People will always remember G.C. Laha when they talk about the history of art in India and its story goes back a hundred years. Nowadays we see so many shops selling goods to artists. Their relation with the artists is limited to only buying and selling. But in the case of G.C. Laha this was a relationship that was much more intimate. And it has still endured in spite of the many changes over the past hundred years. We have also changed in order to keep pace with the changing times. According to the law of nature, we too have reached a crucial age in our lives. In order to survive, some have travelled far and wide on work, others have•chosen Kolkata for providing the inspiration for their work. But wherever we have gone, we haven’t been able to forget the enthusiasm of Pashupatibabu of G.C. Laha. Moreover, in many corners of India, whenever we have sat down to discuss art among our contemporaries or seniors, the name of G.C. Laha has always been mentioned.
Though I’ve spent a number of years outside Kolkata on work, whenever I remember my student years, I think about a wonderful relationship with this shop. In the Fifties we were the students of the Government Art College. As soon as the bell signalling the end of classes rang, we would set out in groups for G.C. Laha’s art and crafts shop. In those days the pavements were not this crowded with vociferous buyers and sellers. We would walk down the even pavements, taking in the beautiful greenery, and passing the delectable aroma wafting out of Firpo’s, past the Indian Museum, we would finally reach the tram tracks crossing on Dharamtalla Street. In front of us would be the shop. Behind a huge, majestic table sat Pashupati Laha, our Pashupatida. On top could be seen the shining railings that signified tradition. Even now I can remember the lovely relationship that we shared with the great man. We would purchase various paints, brushes, paper and other arts materials and being regaled by Pashupatibabu’s charming words, we would set off for our homes. After finishing college, I started teaching at the Indian Art College in 1957. That again was a different experience. I had the pleasure of working with famous teachers like Somnath Hore, Gopal Sanyal, Arun Bose, Sukanta Bose, Satya Sevak Mukherjee, Sudhir Maitra, Suhas Ray and others. After classes got over we would congregate at the Kamalalay stores for our round of evening discussions. Then we would walk down to our old haunt of G.C. Laha and after purchasing the required goods, we would set off for home.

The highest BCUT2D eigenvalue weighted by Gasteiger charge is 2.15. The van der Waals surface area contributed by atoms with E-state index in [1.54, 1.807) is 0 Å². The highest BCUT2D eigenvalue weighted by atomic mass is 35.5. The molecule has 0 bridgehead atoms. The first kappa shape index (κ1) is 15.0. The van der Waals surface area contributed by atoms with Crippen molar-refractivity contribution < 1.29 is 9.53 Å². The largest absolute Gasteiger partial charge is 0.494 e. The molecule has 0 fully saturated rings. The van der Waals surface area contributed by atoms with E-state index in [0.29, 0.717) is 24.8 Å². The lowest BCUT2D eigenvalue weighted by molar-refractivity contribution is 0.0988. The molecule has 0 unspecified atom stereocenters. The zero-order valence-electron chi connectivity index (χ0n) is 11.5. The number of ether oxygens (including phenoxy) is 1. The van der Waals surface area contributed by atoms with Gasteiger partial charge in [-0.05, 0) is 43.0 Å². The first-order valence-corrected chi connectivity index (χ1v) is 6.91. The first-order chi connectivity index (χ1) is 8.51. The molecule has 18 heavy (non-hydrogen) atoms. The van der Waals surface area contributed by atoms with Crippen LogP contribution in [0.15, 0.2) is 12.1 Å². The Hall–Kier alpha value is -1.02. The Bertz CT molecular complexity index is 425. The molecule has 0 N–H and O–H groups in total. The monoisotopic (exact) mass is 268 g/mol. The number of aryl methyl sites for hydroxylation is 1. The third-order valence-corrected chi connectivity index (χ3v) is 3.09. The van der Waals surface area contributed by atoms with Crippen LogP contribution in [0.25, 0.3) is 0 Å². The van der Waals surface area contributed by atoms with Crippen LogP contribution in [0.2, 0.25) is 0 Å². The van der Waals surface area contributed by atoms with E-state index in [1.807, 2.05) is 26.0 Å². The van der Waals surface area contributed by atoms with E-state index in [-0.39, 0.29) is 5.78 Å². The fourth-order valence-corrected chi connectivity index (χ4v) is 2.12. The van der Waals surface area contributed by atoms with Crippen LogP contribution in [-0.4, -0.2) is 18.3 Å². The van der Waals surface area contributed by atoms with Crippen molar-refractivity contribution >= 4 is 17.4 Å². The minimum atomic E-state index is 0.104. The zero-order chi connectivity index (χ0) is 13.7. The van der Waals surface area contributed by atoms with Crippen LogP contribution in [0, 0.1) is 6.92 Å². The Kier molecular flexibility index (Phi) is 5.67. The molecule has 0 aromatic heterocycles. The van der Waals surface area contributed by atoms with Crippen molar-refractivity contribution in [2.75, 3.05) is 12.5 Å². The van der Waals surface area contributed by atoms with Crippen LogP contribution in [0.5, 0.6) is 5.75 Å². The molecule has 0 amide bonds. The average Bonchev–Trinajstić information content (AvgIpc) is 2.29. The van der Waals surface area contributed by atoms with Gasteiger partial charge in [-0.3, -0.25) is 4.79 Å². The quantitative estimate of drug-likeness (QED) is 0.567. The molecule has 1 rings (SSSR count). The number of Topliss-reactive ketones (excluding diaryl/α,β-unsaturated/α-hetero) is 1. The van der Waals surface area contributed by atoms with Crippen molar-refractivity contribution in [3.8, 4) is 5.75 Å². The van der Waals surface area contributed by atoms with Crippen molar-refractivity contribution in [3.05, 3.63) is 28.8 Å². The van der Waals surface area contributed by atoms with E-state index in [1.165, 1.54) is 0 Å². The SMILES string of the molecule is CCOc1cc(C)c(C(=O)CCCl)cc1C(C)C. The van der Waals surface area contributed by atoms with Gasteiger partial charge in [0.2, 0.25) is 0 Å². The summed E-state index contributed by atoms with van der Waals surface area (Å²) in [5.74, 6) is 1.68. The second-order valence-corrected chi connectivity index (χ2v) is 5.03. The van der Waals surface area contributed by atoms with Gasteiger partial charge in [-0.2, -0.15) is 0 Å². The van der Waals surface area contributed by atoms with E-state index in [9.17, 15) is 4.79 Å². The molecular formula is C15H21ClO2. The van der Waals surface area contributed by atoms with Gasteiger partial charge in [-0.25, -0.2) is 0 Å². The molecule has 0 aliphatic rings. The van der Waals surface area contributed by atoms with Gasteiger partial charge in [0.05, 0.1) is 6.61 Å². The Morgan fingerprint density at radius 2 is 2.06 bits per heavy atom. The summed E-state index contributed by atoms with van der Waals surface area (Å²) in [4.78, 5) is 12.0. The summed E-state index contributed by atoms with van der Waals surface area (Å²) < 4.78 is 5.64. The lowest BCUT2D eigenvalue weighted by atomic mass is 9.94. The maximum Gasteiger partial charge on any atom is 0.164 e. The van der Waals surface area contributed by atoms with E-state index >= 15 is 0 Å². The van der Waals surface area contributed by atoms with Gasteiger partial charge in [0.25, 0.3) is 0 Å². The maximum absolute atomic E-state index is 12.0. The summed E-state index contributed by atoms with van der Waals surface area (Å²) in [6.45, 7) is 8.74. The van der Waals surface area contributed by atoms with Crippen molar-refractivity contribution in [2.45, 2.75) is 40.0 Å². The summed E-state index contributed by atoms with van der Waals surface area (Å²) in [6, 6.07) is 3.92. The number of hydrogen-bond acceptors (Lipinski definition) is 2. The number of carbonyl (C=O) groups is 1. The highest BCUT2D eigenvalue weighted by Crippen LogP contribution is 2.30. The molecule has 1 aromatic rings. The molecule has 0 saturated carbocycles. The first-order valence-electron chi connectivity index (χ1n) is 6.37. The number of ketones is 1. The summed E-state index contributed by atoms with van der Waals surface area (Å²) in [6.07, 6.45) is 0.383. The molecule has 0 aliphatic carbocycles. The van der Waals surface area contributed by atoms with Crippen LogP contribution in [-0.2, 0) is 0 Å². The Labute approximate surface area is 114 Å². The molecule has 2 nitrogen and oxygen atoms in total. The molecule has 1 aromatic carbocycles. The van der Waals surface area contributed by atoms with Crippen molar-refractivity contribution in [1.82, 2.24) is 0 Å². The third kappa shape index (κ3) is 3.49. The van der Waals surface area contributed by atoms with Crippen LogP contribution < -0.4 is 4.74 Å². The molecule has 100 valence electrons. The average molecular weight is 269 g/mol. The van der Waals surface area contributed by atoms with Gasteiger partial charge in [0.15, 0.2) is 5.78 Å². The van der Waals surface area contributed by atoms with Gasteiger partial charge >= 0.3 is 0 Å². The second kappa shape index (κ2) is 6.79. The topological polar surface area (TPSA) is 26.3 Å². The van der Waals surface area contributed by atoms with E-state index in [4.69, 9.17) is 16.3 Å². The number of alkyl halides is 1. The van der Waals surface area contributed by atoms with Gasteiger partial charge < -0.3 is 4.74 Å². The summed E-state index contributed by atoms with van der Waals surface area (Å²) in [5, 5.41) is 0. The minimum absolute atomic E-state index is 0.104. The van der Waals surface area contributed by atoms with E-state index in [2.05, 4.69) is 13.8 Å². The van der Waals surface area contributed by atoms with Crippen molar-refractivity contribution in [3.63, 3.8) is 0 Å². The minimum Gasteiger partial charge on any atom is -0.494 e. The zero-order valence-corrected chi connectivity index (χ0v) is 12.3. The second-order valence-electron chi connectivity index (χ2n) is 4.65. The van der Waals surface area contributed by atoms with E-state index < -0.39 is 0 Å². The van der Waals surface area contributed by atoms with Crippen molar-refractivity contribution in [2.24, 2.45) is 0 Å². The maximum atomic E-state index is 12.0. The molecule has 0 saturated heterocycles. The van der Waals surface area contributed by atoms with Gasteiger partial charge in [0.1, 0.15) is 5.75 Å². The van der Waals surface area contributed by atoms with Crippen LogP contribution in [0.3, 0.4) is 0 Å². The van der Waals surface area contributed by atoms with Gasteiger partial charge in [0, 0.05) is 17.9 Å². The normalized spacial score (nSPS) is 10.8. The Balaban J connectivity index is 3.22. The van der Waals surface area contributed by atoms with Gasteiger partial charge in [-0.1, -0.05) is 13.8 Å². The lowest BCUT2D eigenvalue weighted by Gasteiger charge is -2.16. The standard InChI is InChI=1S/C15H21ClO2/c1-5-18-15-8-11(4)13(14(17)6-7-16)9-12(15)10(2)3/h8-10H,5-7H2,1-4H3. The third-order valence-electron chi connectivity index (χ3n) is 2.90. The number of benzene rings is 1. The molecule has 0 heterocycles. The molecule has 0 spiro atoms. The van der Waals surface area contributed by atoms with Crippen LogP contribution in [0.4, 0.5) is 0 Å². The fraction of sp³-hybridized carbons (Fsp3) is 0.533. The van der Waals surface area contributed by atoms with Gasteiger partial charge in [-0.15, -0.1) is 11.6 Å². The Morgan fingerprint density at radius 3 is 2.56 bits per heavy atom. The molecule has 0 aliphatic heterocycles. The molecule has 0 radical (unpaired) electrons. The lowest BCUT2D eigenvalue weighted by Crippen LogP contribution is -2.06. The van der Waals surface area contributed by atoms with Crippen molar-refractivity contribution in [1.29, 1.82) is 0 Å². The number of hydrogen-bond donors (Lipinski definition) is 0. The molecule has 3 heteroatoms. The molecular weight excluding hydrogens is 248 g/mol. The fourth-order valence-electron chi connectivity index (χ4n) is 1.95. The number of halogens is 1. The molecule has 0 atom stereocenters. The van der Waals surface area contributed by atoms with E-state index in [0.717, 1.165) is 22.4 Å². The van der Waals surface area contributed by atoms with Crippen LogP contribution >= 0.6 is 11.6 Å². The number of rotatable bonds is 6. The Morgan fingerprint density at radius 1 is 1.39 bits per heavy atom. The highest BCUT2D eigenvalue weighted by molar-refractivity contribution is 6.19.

In those days, we know only Winsor & Newton as the manufacturer of good paints and brushes. And G.C. Laha was the only distributor of this famous company. Many artists were not very well-off and they would have to paint and sculpt with the spectre of poverty looming large over them. They didn’t even have any patrons and in general, there was complete indifference towards artists. In those lean years, it was G.C. Laha that came forward to help them. Many artists have remained devoted to their work with such unconditional help from this organisation and have become established in the world of Indian art later on
G.C. Laha has stepped into its hundredth year and I wish them all-round. well-being.